The manner in which child support ends varies from state to state. In some states, such as Oklahoma, you can stop making child support payments the month after a child's 18th birthday, as long as the child has graduated from high school. In other states, child support continues until the paying parent files an application with the court to stop it. Some states may apply a hybrid approach and send the recipient parent an information packet when the child's emancipation date approaches. This gives the court an idea as to the child's circumstances so it can determine if the support should continue. Irrespective of state laws, if a divorce agreement requires a parent to pay support while a child is in college, this will take precedence over any law that would normally emancipate the child. Moreover, a non-paying parent can request that the court order the paying parent to continue making payments if the child is physically or mentally disabled.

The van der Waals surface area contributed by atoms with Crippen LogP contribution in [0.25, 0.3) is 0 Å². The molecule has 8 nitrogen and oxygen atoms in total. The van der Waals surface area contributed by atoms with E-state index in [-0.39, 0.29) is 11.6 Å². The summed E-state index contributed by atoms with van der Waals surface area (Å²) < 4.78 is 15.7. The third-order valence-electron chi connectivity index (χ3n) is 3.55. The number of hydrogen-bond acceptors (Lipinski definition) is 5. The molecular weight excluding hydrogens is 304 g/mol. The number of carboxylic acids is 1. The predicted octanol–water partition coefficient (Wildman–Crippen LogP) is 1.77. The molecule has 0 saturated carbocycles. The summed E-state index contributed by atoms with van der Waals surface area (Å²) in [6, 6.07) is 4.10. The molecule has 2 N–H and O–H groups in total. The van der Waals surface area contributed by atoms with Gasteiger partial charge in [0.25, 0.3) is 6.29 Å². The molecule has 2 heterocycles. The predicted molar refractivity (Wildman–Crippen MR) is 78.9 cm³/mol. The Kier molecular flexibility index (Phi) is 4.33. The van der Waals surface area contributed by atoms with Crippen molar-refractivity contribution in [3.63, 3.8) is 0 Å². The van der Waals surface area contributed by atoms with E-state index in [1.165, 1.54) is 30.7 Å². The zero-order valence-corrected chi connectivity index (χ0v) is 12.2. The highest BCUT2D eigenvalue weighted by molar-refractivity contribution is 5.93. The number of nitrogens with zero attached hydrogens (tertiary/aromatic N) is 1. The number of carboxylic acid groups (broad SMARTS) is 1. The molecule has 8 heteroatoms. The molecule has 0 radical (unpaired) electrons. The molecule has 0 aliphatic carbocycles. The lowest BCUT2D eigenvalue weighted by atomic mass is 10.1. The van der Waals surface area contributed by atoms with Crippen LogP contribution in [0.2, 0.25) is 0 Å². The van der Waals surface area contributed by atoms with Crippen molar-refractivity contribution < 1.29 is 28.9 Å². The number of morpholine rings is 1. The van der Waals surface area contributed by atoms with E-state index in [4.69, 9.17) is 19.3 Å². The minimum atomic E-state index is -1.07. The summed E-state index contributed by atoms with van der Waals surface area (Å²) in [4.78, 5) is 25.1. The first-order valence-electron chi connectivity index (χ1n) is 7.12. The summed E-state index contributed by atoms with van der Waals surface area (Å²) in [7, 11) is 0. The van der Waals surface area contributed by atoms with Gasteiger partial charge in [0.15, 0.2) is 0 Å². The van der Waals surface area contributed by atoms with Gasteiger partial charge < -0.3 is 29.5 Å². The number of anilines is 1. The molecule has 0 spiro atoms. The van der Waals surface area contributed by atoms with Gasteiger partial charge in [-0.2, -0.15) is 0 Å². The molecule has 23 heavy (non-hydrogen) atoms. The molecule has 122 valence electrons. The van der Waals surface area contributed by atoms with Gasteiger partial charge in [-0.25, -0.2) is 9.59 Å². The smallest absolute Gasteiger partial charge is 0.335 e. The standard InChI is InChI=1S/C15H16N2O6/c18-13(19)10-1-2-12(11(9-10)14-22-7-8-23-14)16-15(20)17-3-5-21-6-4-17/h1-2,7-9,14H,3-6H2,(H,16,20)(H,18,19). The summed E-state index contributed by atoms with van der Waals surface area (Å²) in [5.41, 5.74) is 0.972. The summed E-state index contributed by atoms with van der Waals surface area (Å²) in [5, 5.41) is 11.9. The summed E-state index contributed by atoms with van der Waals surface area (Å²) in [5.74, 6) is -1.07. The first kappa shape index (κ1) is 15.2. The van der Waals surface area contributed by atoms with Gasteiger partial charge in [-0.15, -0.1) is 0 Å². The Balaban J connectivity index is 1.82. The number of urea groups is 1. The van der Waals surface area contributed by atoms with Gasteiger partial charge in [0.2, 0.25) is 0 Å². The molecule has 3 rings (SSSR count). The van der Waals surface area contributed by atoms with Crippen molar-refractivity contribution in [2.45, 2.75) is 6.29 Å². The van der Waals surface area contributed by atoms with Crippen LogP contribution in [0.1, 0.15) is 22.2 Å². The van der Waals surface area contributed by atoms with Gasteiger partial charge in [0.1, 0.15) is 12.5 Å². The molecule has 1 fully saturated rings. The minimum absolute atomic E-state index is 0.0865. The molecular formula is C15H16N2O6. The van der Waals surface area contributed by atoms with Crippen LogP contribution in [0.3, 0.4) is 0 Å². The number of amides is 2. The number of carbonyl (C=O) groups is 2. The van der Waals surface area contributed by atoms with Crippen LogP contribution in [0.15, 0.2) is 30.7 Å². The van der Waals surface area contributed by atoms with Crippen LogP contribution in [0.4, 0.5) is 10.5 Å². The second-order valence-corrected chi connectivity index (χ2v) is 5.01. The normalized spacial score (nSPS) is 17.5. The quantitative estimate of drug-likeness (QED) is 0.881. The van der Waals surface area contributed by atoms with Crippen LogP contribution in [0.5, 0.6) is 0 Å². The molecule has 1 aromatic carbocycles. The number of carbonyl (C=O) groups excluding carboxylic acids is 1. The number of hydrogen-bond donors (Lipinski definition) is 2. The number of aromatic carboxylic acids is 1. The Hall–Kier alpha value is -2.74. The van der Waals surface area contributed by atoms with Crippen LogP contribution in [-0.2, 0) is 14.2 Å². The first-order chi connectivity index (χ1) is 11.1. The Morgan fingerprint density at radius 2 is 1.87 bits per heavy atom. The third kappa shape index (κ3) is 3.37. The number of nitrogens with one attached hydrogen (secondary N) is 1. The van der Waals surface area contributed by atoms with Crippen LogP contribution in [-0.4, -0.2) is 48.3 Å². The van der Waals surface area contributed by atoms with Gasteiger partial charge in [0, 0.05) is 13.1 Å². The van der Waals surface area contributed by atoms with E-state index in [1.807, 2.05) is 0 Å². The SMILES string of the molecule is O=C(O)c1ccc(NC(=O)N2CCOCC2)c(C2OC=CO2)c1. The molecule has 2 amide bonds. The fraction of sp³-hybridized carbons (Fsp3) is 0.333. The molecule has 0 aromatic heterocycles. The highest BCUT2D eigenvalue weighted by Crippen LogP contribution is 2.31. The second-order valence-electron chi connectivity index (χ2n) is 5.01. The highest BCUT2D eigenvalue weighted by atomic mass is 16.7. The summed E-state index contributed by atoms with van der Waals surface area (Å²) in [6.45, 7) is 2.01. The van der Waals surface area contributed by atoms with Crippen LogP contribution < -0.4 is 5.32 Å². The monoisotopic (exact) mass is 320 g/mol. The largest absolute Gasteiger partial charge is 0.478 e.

Child Support for Multiple Children

If a parent is paying child support for multiple children, that support will not automatically decrease when the oldest child becomes emancipated. Instead, the paying parent will usually have to file a motion with the court requesting to have the child support payment recalculated based upon the oldest child's emancipation. If a paying parent reduces the amount of child support or stops paying altogether without court approval, past due support could accumulate, resulting in fines and penalties. For this reason, it is always best to check with your local courthouse to determine your rights with respect to child support, especially when your child's 18th birthday is approaching.